All Verb
1,491 examples (0.02 sec)
  • No evidence has been adduced to show who set that fire. Cited from The Fur Bringers, by Hulbert Footner
  • By way of giving an example of this, the following case may be adduced. Cited from The Orations of Marcus Tullius Cicero, Volume 4, by Cicero
  • We require better evidence for this than tradition, because, if true, better evidence can be adduced. Cited from Notes & Queries, No. 41, August 10, 1850, by Various
  • Double flowers follow the same rule, and numerous other instances could easily be adduced. Cited from Darwin and Modern Science, by A.C. Seward
  • Any other woman might have adduced the envelope as evidence of his marriage with her! Cited from John Caldigate, by Anthony Trollope
  • Nor has anything been here said or adduced to the reproach of any one. Cited from The Augsburg Confession, 465th Anniversary Edition
  • Many ordinary forms of expression are adduced in support of these ideas. Cited from A Voyage to the Moon, by George Tucker (AKA Joseph Atterley)
  • Many reasons have been adduced to explain why people do not go to church as much as they once did. Cited from The Necessity of Atheism, by Dr. D.M. Brooks
  • He himself tells us that he took nothing; and no instance has been adduced that he had ever done so. Cited from Life of Cicero, Vol. 1 by Anthony Trollope
  • If necessary, more facts bearing on this subject of native treatment could be adduced. Cited from In the Shadow of Death, by P. H. Kritzinger and R. D. McDonald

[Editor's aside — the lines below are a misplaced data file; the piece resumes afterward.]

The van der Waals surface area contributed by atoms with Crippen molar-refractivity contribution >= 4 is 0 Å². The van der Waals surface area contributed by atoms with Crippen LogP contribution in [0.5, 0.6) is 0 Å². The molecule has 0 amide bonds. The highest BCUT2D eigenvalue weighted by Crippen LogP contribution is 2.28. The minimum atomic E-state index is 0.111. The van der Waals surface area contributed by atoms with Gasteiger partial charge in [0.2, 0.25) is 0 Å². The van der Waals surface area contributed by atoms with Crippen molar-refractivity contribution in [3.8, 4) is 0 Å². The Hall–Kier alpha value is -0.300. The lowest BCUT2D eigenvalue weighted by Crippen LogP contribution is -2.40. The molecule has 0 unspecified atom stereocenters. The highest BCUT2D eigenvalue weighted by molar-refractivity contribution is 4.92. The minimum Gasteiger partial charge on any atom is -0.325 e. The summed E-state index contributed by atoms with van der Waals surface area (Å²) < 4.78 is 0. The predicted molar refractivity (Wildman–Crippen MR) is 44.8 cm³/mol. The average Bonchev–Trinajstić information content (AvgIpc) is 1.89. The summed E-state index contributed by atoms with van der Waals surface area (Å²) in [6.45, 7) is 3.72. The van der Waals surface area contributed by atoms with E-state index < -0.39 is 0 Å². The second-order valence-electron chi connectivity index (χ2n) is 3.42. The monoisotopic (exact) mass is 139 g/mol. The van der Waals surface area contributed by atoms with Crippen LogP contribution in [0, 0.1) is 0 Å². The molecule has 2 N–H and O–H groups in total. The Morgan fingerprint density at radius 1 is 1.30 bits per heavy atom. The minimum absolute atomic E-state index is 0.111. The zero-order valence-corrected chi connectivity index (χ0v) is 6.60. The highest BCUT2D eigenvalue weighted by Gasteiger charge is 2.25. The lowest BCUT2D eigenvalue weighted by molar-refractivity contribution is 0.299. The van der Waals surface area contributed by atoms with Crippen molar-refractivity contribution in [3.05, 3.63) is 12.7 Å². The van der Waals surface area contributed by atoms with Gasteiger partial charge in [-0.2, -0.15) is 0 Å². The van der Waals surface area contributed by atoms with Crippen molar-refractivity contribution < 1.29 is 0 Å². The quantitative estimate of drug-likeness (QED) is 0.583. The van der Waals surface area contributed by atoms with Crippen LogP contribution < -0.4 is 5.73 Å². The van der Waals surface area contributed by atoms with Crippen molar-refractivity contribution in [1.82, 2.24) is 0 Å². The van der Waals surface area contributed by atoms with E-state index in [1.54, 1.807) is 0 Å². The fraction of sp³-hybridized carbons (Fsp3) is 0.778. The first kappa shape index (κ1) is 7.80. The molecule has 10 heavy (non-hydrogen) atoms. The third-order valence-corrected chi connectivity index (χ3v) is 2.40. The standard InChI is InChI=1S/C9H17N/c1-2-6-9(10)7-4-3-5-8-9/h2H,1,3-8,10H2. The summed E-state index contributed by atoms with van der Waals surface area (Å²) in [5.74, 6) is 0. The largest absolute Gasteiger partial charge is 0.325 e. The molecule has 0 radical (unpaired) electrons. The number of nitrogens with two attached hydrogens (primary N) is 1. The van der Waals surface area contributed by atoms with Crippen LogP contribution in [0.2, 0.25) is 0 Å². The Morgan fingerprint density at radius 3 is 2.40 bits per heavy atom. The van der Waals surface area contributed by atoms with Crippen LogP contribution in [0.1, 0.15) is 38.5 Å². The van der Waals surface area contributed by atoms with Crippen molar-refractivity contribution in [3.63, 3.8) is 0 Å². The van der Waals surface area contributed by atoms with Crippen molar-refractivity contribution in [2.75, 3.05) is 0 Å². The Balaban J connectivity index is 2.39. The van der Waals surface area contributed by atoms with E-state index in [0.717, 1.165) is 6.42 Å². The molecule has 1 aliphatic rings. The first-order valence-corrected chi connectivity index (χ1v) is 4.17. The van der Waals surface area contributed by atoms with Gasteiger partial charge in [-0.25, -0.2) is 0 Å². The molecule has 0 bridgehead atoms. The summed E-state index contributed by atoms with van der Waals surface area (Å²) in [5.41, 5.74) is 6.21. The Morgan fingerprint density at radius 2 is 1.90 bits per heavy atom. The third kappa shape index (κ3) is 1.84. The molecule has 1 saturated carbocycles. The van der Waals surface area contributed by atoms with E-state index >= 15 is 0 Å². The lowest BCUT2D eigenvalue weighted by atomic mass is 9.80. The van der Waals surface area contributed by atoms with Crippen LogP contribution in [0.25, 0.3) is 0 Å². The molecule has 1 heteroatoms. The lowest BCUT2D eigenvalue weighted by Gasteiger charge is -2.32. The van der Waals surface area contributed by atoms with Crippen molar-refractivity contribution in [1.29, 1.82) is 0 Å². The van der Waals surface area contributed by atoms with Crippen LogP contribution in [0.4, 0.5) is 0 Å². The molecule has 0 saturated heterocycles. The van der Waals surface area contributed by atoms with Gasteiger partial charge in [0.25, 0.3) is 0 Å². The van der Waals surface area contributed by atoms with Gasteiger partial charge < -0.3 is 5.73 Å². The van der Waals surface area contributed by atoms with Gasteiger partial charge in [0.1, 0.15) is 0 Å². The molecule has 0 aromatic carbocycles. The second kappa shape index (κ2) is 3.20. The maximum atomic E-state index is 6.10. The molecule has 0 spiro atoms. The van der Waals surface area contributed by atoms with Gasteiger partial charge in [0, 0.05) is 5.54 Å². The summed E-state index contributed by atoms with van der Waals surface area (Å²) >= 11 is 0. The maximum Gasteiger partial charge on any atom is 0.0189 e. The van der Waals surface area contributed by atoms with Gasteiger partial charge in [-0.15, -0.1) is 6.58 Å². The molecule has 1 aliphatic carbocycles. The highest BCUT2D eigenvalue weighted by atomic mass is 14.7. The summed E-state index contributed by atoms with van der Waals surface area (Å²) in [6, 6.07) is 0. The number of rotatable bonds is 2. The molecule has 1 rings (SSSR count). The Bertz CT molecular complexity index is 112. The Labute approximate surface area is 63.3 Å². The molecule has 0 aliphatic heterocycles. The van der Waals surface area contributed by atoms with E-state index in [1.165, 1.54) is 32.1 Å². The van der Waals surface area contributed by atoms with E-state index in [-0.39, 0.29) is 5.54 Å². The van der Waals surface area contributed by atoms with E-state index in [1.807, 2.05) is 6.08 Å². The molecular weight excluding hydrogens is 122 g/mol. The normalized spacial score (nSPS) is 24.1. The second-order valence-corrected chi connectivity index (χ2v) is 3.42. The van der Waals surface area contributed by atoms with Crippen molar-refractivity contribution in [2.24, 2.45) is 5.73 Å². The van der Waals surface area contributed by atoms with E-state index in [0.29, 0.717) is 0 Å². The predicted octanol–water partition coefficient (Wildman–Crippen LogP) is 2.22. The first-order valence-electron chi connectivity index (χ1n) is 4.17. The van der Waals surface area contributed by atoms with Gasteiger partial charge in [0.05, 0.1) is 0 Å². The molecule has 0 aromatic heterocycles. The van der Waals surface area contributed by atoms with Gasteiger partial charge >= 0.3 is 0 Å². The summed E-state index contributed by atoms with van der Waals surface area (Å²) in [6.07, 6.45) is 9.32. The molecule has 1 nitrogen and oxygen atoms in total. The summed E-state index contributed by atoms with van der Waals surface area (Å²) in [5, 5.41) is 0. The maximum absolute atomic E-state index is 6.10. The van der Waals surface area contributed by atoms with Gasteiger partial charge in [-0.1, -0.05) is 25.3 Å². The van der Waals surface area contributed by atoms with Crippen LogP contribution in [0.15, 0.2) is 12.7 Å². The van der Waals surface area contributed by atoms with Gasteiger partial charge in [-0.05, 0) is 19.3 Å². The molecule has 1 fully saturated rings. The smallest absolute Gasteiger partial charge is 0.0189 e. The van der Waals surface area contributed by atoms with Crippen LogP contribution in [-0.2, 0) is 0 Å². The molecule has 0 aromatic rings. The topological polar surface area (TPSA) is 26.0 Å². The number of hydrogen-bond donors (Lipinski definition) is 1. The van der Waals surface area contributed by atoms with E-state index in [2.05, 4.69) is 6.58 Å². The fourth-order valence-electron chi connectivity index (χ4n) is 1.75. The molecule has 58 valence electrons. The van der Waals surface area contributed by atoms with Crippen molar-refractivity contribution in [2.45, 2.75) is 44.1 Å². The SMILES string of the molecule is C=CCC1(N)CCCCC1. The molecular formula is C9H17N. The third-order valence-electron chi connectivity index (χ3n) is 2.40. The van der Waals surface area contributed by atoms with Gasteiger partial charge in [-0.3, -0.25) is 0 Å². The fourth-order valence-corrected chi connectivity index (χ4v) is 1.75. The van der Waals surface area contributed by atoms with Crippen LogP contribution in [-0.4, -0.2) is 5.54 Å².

• On the following day he adduced against him forty written charges.
  • For most German children, at least, even those first adduced can scarcely claim to be well founded. Cited from The Mind of the Child, Part II, by W. Preyer
  • This principle is adduced in the interest of three things: peace, health, power. Cited from Mastery of Self, Frank Channing Haddock
  • In another case which has been adduced as one of special difficulty, a more complete explanation is given. Cited from Darwinism (1889), by Alfred Russel Wallace
  • In this, as in the cases before adduced, we have the unknown for our problem. Cited from The Arena, by Various
  • Nor are these more than a handful of words out of the number which might be adduced. Cited from On the Study of Words, by Richard C Trench
  • At this trial, no new facts whatever appear to have been adduced. Cited from Rome in 1860, by Edward Dicey
  • His teaching can never be adduced as an argument against the universal law of struggle. Cited from Germany and the Next War, by Friedrich von Bernhardi
  • It did not require that he and his violence should be adduced as an extra cause. Cited from Mr. Scarborough's Family, by Anthony Trollope
  • No one argument of solid weight has been adduced against it. Cited from Abolition of the African Slave Trade, Vol. II, by Thomas Clarkson
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Root form of adduced is adduce for the verb.

Meaning of adduced

  • verb Advance evidence for